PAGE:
Every industry (political institution or even human institution throughout history) has a minority that are exploiting the majority, everybody else is just trying to make a living and doing their jobs. I wouldn’t be rude to lawyer because Saul Goodman and the bar is corrupt, a local politician because Francis Underwood and Congress is corrupt, or the manager of a local credit union because the Fed is a criminal conspiracy. That criticism on the little guy is misplaced, it ignores the inevitable structure of human institutions, it’s not fair, and even if true in some cases, it’s just not proportional.

    It would be wonderful if artists who spent years learning how to paint could immortalize my big Irish melon for free, but it doesn’t work that way. You want a free painting, but can you get them another ear? Trading costs many traders everything, their money, their best years, their family, friends, health, self respect, and a good part of their sanity. This business has cost me who I used to be, and to think of it, I didn’t like that guy anyway (off point). We do what we do because we are compelled to do so. Many are willing to share who they are now for free, but for the others, such a big part of your life is worth something, isn’t it?

    Nothing is free in this world, but sometimes the best things are. This particular trading educator has shared everything, his successes, failures, access to his friends, even his suspicions about trading. I believe he is compelled to do so. He’s a unique kind of guy, and this is who he is (All Caps Rob). NOBODY trying to sell you allows you to see behind the veil into their thought process, where one day they say one thing, and a year later they are saying something completely different. THAT’s the sincerity here, and THAT’s the excitement here. What does this world, which I love, has to do with that other ugly side of this business? Not much, the Big scammers with the $19k systems CAN’T say “I don’t know” or “I think this now.” Real traders and educators say that kind of crazy shit all the time. This is evidence of the real deal. Master traders don’t write f#cking Moby Dick in one draft, HERMAN friggin MELVILLE took seven drafts to get Moby Dick right, why should a real deal trading educator be any different?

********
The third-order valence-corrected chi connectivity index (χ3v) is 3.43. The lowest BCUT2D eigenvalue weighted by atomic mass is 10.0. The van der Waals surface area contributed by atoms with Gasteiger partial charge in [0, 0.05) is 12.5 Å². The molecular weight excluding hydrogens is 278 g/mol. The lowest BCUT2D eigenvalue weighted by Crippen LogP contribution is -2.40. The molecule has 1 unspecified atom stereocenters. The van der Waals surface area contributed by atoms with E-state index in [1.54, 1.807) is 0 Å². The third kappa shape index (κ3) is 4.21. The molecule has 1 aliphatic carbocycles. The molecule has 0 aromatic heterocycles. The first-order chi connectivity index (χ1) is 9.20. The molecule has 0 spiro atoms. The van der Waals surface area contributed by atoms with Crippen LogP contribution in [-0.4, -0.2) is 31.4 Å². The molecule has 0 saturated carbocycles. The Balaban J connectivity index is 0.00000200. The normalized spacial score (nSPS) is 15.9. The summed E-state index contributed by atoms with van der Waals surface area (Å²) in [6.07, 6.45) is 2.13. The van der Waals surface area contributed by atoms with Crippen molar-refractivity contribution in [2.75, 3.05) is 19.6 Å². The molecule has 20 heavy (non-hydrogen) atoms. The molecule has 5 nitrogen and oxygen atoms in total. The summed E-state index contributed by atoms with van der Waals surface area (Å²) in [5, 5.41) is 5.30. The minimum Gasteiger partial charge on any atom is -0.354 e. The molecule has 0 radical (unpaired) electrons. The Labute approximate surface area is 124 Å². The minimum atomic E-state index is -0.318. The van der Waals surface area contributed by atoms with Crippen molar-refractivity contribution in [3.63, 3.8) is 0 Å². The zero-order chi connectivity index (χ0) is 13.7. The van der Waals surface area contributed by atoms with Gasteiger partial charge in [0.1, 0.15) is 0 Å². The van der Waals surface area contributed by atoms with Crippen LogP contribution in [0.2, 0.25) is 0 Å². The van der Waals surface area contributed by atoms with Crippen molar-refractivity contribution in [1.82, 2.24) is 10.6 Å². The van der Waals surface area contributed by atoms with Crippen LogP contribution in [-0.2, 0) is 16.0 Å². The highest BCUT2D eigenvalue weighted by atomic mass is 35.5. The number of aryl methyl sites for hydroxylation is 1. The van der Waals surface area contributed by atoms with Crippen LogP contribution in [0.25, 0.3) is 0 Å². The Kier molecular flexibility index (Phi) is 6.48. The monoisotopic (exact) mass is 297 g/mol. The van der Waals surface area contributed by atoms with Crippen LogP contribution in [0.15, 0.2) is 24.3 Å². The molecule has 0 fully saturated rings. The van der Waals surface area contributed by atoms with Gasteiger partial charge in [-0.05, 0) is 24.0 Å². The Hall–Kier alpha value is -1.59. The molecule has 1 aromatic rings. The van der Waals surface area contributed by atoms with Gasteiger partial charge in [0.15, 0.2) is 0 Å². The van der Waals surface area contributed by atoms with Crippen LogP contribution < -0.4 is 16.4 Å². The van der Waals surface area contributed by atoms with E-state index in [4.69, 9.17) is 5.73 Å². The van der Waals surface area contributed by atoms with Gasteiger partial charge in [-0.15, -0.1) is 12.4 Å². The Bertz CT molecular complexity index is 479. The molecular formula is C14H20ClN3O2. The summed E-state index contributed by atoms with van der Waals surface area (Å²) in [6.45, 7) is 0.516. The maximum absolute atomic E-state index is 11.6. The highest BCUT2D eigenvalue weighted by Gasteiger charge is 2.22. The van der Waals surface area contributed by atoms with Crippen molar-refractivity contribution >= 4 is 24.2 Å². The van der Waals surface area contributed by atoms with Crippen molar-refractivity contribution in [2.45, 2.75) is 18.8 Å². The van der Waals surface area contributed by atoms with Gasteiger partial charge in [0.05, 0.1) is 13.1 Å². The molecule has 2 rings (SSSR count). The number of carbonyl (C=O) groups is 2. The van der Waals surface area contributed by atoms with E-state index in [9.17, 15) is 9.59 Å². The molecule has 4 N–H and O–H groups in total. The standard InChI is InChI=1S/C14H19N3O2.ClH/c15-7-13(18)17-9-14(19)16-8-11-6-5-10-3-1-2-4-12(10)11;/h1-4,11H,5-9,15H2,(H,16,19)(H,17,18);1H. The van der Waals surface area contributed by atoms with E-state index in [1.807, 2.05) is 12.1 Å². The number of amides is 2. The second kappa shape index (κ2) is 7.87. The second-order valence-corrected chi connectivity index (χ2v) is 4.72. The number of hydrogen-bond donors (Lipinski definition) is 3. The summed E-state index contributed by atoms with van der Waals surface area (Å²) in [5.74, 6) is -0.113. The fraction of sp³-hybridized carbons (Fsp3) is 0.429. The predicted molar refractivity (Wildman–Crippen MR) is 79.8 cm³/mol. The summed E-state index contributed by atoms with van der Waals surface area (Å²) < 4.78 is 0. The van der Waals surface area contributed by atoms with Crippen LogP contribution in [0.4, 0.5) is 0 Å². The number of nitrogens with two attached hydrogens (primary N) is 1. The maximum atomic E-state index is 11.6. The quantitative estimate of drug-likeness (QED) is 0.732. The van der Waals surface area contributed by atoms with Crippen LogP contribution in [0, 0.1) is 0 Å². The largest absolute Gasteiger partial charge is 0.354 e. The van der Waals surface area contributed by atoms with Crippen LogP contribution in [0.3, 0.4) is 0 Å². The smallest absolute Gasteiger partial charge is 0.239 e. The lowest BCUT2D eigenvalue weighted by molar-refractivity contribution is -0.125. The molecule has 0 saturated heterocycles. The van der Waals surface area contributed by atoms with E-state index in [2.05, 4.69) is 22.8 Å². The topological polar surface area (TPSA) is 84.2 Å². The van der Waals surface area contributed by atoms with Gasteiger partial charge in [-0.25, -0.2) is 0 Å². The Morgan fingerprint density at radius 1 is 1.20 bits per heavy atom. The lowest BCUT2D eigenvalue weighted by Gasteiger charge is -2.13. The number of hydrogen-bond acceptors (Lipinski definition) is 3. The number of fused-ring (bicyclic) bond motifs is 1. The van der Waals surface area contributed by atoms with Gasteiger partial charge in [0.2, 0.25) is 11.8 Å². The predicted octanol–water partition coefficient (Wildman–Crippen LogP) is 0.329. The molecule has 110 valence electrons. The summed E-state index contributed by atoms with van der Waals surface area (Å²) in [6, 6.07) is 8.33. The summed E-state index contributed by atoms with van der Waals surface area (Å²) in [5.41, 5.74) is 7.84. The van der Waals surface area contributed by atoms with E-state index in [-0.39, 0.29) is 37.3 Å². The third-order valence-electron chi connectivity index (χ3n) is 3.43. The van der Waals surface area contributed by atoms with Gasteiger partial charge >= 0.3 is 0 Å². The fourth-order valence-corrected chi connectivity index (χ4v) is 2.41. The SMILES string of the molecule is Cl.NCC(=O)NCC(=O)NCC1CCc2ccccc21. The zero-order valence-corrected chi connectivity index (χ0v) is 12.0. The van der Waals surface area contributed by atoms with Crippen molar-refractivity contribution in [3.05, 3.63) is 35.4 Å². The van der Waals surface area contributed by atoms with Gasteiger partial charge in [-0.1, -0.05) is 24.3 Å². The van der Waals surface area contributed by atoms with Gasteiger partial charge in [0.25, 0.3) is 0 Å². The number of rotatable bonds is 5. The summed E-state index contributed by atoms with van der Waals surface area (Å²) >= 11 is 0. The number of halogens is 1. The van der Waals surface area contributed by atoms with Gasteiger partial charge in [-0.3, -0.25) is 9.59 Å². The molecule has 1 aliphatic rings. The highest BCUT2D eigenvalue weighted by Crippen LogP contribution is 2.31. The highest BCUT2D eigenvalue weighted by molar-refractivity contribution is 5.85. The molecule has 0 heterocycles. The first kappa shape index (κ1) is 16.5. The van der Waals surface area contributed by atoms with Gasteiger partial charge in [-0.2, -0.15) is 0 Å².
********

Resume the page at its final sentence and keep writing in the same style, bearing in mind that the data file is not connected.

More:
I just have this vision of Luke Skywalker telling Yoda he charges too much for Jedi training because he demands you build the fire. What is too much to pay to get to the next level depends on the available level, and your current level, if you pay too much, it’s your own fault. In this case, the cost was $27 bucks after 280 podcasts (that, and it built on my theme about massaging losers) My life, my account, my future. Nobody sets that price, I decide. Trading is a solitary life, it’s all about me, it has to be.

  9. Brian F. says:

    “(that, and it built on my theme about massaging losers)”

    One of my favorite themes, not MY theme.